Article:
from The American Heritage® Dictionary of the English Language, 5th Edition.

  • transitive verb To relegate to a specific destination or send on specific business. synonym: send.
  • transitive verb To complete, transact, or dispose of promptly.
  • transitive verb To eat up (food); finish off (a dish or meal).
  • transitive verb To put to death summarily.
  • noun The act of sending off, as to a specific destination.
  • noun Dismissal or rejection of something regarded as unimportant or unworthy of consideration.
  • noun The act of putting to death.
  • noun Speed in performance or movement. synonym: haste.
  • noun A written message, particularly an official communication, sent with speed.
  • noun An important message sent by a diplomat or an officer in the armed forces.
  • noun A news item sent to a news organization, as by a correspondent.

from The Century Dictionary.

  • etc. See despatch, etc.

from the GNU version of the Collaborative International Dictionary of English.

  • intransitive verb To make haste; to conclude an affair; to finish a matter of business.
  • transitive verb To dispose of speedily, as business; to execute quickly; to make a speedy end of; to finish; to perform.
  • transitive verb obsolete To rid; to free.
  • transitive verb To get rid of by sending off; to send away hastily.
  • transitive verb To send off or away; -- particularly applied to sending off messengers, messages, letters, etc., on special business, and implying haste.
  • transitive verb To send out of the world; to put to death.
  • noun The act of sending a message or messenger in haste or on important business.
  • noun Any sending away; dismissal; riddance.
  • noun The finishing up of a business; speedy performance, as of business; prompt execution; diligence; haste.
  • noun A message dispatched or sent with speed; especially, an important official letter sent from one public officer to another; -- often used in the plural
  • noun Modern A message transmitted by telegraph.
  • noun a swift vessel for conveying dispatches; an advice boat.
  • noun a box for carrying dispatches; a box for papers and other conveniences when traveling.

from Wiktionary, Creative Commons Attribution/Share-Alike License.

  • verb To send a shipment with promptness.
  • verb To send an important official message sent by a diplomat or military officer with promptness.
  • verb To hurry.
  • verb obsolete To deprive.
  • verb To destroy quickly and efficiently.
  • verb computing To pass on for further processing, especially via a dispatch table (often with to).
  • noun A message sent quickly, as a shipment, a prompt settlement of a business, or an important official message sent by a diplomat, or military officer.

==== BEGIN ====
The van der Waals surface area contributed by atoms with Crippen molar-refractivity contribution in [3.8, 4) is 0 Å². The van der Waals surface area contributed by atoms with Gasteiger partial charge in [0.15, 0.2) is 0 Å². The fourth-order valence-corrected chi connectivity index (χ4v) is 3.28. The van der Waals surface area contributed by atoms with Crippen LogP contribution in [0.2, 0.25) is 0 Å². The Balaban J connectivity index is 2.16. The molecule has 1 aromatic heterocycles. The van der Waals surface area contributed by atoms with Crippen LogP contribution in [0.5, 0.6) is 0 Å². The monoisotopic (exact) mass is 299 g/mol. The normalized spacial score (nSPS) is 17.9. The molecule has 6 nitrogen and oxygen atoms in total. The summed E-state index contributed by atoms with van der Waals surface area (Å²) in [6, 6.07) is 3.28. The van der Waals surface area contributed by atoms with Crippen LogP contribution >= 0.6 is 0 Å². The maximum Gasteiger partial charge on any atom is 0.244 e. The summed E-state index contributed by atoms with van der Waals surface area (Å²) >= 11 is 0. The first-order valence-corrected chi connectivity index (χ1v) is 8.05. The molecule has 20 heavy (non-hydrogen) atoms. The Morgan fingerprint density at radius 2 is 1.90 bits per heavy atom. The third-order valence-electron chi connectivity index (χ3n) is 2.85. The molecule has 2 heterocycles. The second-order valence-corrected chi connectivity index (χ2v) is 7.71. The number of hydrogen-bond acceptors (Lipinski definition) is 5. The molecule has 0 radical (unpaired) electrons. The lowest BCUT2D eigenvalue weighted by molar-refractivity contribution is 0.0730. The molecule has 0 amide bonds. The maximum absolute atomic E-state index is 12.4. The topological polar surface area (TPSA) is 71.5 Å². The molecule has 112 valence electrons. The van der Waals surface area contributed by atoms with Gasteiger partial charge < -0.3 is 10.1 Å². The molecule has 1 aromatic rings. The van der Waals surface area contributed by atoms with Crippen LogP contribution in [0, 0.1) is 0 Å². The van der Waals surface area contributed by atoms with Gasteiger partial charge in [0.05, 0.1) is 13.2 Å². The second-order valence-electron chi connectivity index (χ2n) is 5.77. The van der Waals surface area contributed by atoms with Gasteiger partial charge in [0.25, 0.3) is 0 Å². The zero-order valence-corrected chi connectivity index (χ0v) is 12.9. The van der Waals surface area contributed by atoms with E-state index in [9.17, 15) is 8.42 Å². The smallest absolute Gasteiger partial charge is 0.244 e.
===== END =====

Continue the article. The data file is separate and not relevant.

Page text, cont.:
• noun The act of getting rid of something quickly.

from WordNet 3.0 Copyright 2006 by Princeton University. All rights reserved.

  • noun killing a person or animal
  • verb dispose of rapidly and without delay and efficiently
  • verb send away towards a designated goal
  • noun the act of sending off something
  • noun an official report (usually sent in haste)
  • verb kill intentionally and with premeditation
  • verb kill without delay
  • noun the property of being prompt and efficient
  • verb complete or carry out


from The American Heritage® Dictionary of the English Language, 4th Edition

[Spanish despachar or Italian dispacciare, both probably ultimately from Old Provençal empachar, to impede, from Vulgar Latin *impāctāre, frequentative of Latin impingere, to dash against; see impinge.]

from Wiktionary, Creative Commons Attribution/Share-Alike License

The etymology of the word is uncertain. It is connected to the French dépêcher and dépêche which are in meaning equivalents to this word. The French words are made up of the prefix dés- (Lat. dis-) and the root of empêcher (Lat. impedicare, composed from prefix in- and pedica) translated as 'to refrain', 'to stop'. The French word came into English as "depeach", which was in use from the 15th century until "despatch" was introduced. This word is direct from the Italian dispacciare, or Spanish despachar, which must be derived from the Lat. root appearing in pactus (the perfect passive infinitive of the verb pangere) meaning fixed, fastened. The New English Dictionary finds the earliest instance of dispatch letter to Henry VIII. from Bishop Tunstall, commissioner to Spain in 1516–1517.


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  • Peterson was quick to shut down students who used "facile ideological arguments" from either end of the political spectrum. "He would dispatch them readily and was unafraid to do so," Hurwitz says.

    January 18, 2018